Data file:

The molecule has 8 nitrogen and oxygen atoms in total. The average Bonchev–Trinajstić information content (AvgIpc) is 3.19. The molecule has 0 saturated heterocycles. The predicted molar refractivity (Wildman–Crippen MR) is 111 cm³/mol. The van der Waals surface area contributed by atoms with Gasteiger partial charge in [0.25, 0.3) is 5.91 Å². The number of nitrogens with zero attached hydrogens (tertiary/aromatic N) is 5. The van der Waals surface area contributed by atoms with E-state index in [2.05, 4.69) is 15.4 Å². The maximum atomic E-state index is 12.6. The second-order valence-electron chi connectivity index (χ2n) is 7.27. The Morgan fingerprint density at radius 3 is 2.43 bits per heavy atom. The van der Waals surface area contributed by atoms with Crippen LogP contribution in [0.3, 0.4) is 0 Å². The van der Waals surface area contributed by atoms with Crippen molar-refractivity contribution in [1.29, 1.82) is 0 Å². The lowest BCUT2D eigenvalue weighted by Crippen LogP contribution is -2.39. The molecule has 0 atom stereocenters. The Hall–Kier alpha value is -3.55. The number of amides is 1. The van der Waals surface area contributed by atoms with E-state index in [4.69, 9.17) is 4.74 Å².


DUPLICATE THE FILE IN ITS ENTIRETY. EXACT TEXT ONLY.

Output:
The molecule has 8 nitrogen and oxygen atoms in total. The average Bonchev–Trinajstić information content (AvgIpc) is 3.19. The molecule has 0 saturated heterocycles. The predicted molar refractivity (Wildman–Crippen MR) is 111 cm³/mol. The van der Waals surface area contributed by atoms with Gasteiger partial charge in [0.25, 0.3) is 5.91 Å². The number of nitrogens with zero attached hydrogens (tertiary/aromatic N) is 5. The van der Waals surface area contributed by atoms with E-state index in [2.05, 4.69) is 15.4 Å². The maximum atomic E-state index is 12.6. The second-order valence-electron chi connectivity index (χ2n) is 7.27. The Morgan fingerprint density at radius 3 is 2.43 bits per heavy atom. The van der Waals surface area contributed by atoms with Crippen LogP contribution in [0.3, 0.4) is 0 Å². The van der Waals surface area contributed by atoms with Crippen molar-refractivity contribution in [1.29, 1.82) is 0 Å². The lowest BCUT2D eigenvalue weighted by Crippen LogP contribution is -2.39. The molecule has 0 atom stereocenters. The Hall–Kier alpha value is -3.55. The number of amides is 1. The van der Waals surface area contributed by atoms with E-state index in [4.69, 9.17) is 4.74 Å².